Tuesday, February 10, 2015

Pambansang Epal

My February 10, 2015 column.


These are confusing times for the country.  We continue to grapple with the painful questions related to the massacre of 44 police officers in Mamasapano:  What really happened? Who was the Pied Piper who led the fallen 44 to their deaths?  Are the rumors about the involvement of US military people and certain national officials—the President included—in the planning and the actual monitoring of the military operation true?  Who is really telling the truth?  Should we continue to trust the Moro Islamic Liberation Front?  Is the Bangsamoro Basic Law—and by extension, peace in Mindanao—still worth pursuing at this point? 
Since no one in government has come forward with a plausible theory, a convincing explanation, or at the very least a reassuring statement so far, many are pinning their hopes on the results of the various inquiries that have already started. 
Unfortunately, if we are to go by previous experiences with similar inquiries I am afraid we’re in for more confusion in the next few days.  We do have this penchant for turning inquiries into soap opera-like confrontations - complete with major emotional breakdowns, big bold dramatic cinematic dialogues, and the occasional comedy.  And lest we forget, most of these inquiries can hardly be described as objective; the people who are supposed to champion impartiality usually end up badgering witnesses and pushing for their own political agenda.  They either end up defending allies or prosecuting political opponents.
A high-profile case such as the Mamasapano tragedy is expected to make or unmake political careers.  At its essence, politics is really about the distribution of advantages or disadvantages, so we expect a lot of political behaviors to surface in the next few days and weeks as people try to use the tragedy either to advance their careers and interests or to fortify the blame being heaped on others.
We are therefore not surprised that Senator Ferdinand Marcos Jr., in his latest attempt at helping achieve clarity in midst of the confusion,  provided the all-important context of how things were during the time his father was President.  He pontificated thus: “I remember as President, my father was knowledgeable about every military operation.  The President would know about an operation this big.” In his rush to fortify President Aquino’s culpability for the massacre, the senator seemed to have become afflicted with temporary amnesia.  He has conveniently forgotten that military operations during his father’s dictatorship committed horrible atrocities that make the Mamasapano tragedy seem like an ordinary daily encounter.  The military, during the dictatorship, conducted hundreds of operations that killed thousands.  Tens of thousands more lost their homes and were deprived of human rights, salvaging was the order of the day, and people got arrested and detained simply for expressing dissent.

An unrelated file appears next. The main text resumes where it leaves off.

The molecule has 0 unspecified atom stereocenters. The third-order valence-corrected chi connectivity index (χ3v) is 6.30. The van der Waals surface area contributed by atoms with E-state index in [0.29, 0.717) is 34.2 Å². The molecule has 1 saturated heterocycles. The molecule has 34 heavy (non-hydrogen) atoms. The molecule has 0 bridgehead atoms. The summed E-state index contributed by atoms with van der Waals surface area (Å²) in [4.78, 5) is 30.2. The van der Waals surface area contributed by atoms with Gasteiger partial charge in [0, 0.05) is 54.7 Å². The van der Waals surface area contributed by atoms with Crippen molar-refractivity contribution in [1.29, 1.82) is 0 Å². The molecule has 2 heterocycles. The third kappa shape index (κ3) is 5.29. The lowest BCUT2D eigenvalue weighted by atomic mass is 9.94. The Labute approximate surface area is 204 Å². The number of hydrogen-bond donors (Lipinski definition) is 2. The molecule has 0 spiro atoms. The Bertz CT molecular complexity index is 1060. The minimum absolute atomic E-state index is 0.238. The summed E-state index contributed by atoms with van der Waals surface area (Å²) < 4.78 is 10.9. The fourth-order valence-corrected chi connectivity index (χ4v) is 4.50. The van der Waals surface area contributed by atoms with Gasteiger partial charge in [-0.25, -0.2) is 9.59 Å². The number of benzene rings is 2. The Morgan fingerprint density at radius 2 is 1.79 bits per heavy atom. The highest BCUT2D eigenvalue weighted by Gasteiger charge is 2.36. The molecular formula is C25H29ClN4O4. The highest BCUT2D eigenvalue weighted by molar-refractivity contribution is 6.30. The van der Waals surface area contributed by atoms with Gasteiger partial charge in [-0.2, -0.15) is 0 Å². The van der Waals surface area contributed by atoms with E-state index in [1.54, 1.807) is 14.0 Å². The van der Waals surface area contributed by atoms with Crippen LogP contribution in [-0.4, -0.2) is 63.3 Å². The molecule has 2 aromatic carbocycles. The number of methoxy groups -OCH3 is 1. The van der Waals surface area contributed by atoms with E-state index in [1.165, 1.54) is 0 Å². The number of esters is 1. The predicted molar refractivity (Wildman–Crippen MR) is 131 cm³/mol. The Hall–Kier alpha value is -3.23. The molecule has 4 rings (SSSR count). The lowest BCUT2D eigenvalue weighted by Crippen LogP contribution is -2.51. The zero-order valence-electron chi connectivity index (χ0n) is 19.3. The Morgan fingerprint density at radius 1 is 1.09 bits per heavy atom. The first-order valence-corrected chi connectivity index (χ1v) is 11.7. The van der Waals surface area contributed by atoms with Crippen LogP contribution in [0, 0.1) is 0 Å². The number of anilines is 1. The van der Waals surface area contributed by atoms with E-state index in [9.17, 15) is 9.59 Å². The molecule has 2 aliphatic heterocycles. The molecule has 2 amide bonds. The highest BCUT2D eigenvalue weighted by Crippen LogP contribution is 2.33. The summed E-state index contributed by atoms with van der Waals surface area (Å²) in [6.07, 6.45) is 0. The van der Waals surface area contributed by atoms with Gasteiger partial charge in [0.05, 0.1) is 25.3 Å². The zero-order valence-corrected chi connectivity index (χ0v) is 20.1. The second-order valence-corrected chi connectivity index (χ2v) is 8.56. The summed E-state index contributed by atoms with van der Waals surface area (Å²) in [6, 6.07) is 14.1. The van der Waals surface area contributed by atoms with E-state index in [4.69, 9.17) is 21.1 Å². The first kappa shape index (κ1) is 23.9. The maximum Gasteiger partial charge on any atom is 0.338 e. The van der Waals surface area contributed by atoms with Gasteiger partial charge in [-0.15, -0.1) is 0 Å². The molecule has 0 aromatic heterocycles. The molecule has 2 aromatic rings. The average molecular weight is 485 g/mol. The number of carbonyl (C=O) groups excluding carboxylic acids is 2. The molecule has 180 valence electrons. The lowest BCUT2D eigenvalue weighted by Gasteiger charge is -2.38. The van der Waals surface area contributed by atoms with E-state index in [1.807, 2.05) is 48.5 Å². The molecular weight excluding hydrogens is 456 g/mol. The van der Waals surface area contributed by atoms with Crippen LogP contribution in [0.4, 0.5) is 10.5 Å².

Another nonsensical comment from the senator was that bit about how the MILF soldiers who had a hand in the death of the fallen 44 would end up becoming policemen by virtue of the BBL. It’s a generalization that is not supported by logic or fact unless the senator has powers of precognition that we are not aware of.
And then there is the Presidential sister who must not be named in this space.  The garrulous sister has been on a verbal rampage recently trying to take up the cudgels for her brother and in the process stirring up all kinds of controversies.  Her attempts at acting like the President’s overprotective mother is absurd (he is President of the country for crying out loud who should be able to speak for and defend himself besides being much much older) and frankly, does more harm than good to the country, her brother’s administration, and herself.

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